Fabrizio Maria Carminati conducts the orchestra well and the chorus is flawless. The choreography is simple but good.
About a week later, RAI3 broadcast on 9 April 2021 in prime time, La Traviata produced especially for television by Teatro dell'Opera di Roma. The Roman production, much announced and much awaited, has had a huge success. 'The very high ratings demonstrate the great appreciation by the audience for our new production of La Traviata' - this is how the superintendent of Teatro dell'Opera, Carlo Fuortes, commented on the outcome. The film-opera directed by Mario Martone and conducted by Daniele Gatti, was seen by 967,000 viewers, with a share of 3.9%. The peak audience was recorded at 9.33pm, with 5.2% share and 1,424,000 viewers.
There is certainly no point in comparing the two television productions. The Catania production is meant for a subscription TV channel, the Roman staging for one of the major national networks. The former takes place in a jewel of art nouveau architecture of nine hundred seats; the latter in a theatre of about two thousand seats, drastically remodelled twice (in the nineteen thirties and nineteen fifties). The former was entrusted to three directors - two opera directors and one cinema director; the latter was staged by an award-winning director (Mario Martone) in both opera and cinema. There were two supposedly very different budgets.
The Roman Television Traviata was appreciated by the general audience but aroused perplexity in this elderly chronicler who has seen and known many stagings of La Traviata. I consider the best productions those by the Herrmann brothers - proposed a quarter of a century ago in London and imported to Italy by the Teatro Regio in Parma in 2007 - and above all that by Kasper Bech Holten, seen, also in 2007, at the Royal Theatre in Stockholm, where I believe it is still in repertory. They are, at the same time, the most modern and yet closest to Verdi's thoughts and music.
The Catania La Traviata perhaps lacked attention to the acting by minor roles – the three protagonists were very experienced of the relative parts – that of Rome suffered from an excess of dramatic direction.
In the first act, it is normal to show Violetta's house as a luxury brothel, but what need is there to force Lisette Oropesa (Violetta) and Saimir Pirgu (Alfredo) to be lying on the stairs - an uncomfortable position to sing - during the duet, while the dances fervour in the foyer of the first order of boxes? Sempre Libera by Oropesa wriggling on stage was not good.
Worse still was the second act. The first scene takes place on the theatre stage with a large bed and a forest of trees, part of which collapses at the time of the rinunzia - Violetta's renouncing of her love affair with Alfredo. While Pirgu sings Or vanne, andrò a Parigi, you can see filmed images of Alfredo in a carriage on the Appia Antica way. Oropesa is in tight trousers, not suitable for emissions of Ah, dite alla giovine and even less to Amami, Alfredo, who should mark the watershed between a light coloratura soprano voice and a dramatic soprano style. Roberto Frontali is a wooden Giorgio Germont.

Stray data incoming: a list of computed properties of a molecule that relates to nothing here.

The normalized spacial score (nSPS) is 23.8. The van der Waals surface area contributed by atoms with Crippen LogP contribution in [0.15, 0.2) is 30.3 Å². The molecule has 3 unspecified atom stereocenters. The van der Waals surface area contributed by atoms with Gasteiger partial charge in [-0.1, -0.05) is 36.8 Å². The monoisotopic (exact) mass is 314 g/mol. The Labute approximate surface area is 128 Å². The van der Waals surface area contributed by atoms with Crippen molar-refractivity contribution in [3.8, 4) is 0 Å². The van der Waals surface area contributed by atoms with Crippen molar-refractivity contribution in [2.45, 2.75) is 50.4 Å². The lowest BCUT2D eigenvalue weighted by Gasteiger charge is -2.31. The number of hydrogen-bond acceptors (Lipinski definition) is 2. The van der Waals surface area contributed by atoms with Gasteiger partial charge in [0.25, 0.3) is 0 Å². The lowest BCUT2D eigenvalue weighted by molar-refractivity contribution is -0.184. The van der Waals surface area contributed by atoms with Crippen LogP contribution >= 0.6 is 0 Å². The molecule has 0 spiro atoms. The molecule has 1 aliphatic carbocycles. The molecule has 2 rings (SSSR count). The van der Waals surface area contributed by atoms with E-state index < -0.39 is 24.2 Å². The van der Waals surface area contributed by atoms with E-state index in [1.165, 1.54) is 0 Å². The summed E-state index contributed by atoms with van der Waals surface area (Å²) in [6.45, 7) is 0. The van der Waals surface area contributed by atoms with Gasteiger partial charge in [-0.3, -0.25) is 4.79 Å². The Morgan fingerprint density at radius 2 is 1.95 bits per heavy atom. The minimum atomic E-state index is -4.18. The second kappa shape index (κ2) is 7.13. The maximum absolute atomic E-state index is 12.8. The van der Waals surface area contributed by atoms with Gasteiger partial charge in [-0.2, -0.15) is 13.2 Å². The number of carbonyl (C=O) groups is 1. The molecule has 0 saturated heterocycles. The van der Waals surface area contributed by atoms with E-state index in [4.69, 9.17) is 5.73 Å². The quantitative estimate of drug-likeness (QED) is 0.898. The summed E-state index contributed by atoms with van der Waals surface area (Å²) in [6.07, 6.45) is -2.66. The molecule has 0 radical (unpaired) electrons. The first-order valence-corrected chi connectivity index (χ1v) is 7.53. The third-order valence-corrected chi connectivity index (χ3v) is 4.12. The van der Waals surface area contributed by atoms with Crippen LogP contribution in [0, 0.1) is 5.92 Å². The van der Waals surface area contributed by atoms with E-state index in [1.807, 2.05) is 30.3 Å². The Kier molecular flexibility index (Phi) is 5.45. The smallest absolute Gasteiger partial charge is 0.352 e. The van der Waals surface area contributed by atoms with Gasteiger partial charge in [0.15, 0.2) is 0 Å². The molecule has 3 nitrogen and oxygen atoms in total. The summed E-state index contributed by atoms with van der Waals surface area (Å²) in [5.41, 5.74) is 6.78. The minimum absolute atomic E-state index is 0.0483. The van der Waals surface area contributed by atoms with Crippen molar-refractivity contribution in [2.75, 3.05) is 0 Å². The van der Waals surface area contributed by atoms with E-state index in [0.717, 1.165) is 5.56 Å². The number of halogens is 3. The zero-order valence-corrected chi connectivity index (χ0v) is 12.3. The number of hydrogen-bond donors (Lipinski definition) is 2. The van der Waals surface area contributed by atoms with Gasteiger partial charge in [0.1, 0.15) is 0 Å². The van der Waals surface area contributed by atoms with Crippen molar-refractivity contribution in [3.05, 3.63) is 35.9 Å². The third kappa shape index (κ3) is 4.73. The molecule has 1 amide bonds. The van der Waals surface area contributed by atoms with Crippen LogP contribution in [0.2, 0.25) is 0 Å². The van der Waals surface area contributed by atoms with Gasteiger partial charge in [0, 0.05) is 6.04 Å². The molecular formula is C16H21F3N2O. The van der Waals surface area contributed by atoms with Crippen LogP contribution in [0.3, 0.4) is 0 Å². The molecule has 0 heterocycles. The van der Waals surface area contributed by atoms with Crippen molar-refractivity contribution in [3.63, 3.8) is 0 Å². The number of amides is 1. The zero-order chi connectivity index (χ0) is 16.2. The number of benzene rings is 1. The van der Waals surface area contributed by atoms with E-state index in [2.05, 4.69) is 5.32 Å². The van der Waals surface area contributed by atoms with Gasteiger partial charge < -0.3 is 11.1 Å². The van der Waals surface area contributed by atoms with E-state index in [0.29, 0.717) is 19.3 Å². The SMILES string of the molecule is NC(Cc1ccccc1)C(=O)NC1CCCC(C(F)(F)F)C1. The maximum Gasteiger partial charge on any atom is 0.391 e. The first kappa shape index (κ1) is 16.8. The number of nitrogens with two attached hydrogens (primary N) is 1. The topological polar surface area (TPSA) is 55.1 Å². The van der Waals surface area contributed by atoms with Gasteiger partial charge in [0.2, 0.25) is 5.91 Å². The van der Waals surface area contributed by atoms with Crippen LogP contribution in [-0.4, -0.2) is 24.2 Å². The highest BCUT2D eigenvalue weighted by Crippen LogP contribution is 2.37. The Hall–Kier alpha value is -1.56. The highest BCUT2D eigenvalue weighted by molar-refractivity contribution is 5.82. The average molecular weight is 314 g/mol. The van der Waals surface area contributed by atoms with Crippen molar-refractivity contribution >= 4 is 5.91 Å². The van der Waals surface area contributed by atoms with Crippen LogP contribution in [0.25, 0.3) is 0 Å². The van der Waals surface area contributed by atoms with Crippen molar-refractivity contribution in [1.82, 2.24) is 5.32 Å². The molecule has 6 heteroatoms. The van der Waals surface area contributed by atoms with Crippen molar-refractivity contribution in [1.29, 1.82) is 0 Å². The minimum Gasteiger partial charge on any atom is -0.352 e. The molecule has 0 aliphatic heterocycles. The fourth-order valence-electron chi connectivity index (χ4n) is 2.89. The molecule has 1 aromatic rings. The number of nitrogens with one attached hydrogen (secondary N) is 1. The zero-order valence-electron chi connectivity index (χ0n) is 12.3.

In the second scene of the second act, we return to the floor of the theatre, adapted to a brothel party: the chandelier of the theatre triumphs. Finally, Oropesa has a beautiful costume. The duet Invitato a qui seguirmi is sung in very uncomfortable positions, with the results that can be imagined. Above all, the great final concertato, one of Verdi's most beautiful pieces, is obscured by a film at the Baths of Caracalla of a duel between Alfredo and the Baron (Roberto Accurso), who seems to be killed, although the libretto says Il Barone fu ferito. Però migliora (the Baron was wounded but he is getting better). Alfredo writes this in the letter which Violetta reads in the third act.
In Act III, images of the parties of the first and second act are superimposed on Addio del passato and on Parigi, o cara. The carnival choir that should be off stage takes place in the corridors of the opera house. Violetta dies between an Alfredo who acts and sings with transport and a Giorgio as wooden as always.
It was difficult to make judgments about Lisette Oropesa in the difficult role, given the conditions in which she had to sing: the first lyrical part as a coloratura seemed better than the second as a dramatic soprano. Among the three protagonists, Pirgu excels: I have listened to him several times, also at the Tirana Opera House in a concert in 2011; great stage presence and acting as well as excellent emission, even in difficult conditions.
Even Daniele Gatti no longer looked like himself: the passion undoubtedly was there, but the tempos were either too slow or too fast. To complete the information, Anastasia Boldy was Flora. Many artists of the 'Fabbrica' Young Artist Program of Teatro dell'Opera di Roma were involved in this production: Angela Schisano (Annina), Arturo Espinosa (Marquis D'Obigny) and Rodrigo Ortiz (Gastone), while Andrii Ganchuk was Dr Grenvil. The cast consisted also of Michael Alfonsi (Giuseppe), Leo Paul Chiarot (a servant) and Francesco Luccioni (a commissioner). The Rome Opera chorus was prepared by Roberto Gabbiani. The Ballet Corps was directed by Eleonora Abbagnato, interpreter of Michela Lucenti's choreography. Anna Biagiotti signed the costumes, while the lighting was by Pasquale Mari.
Copyright © 12 April 2021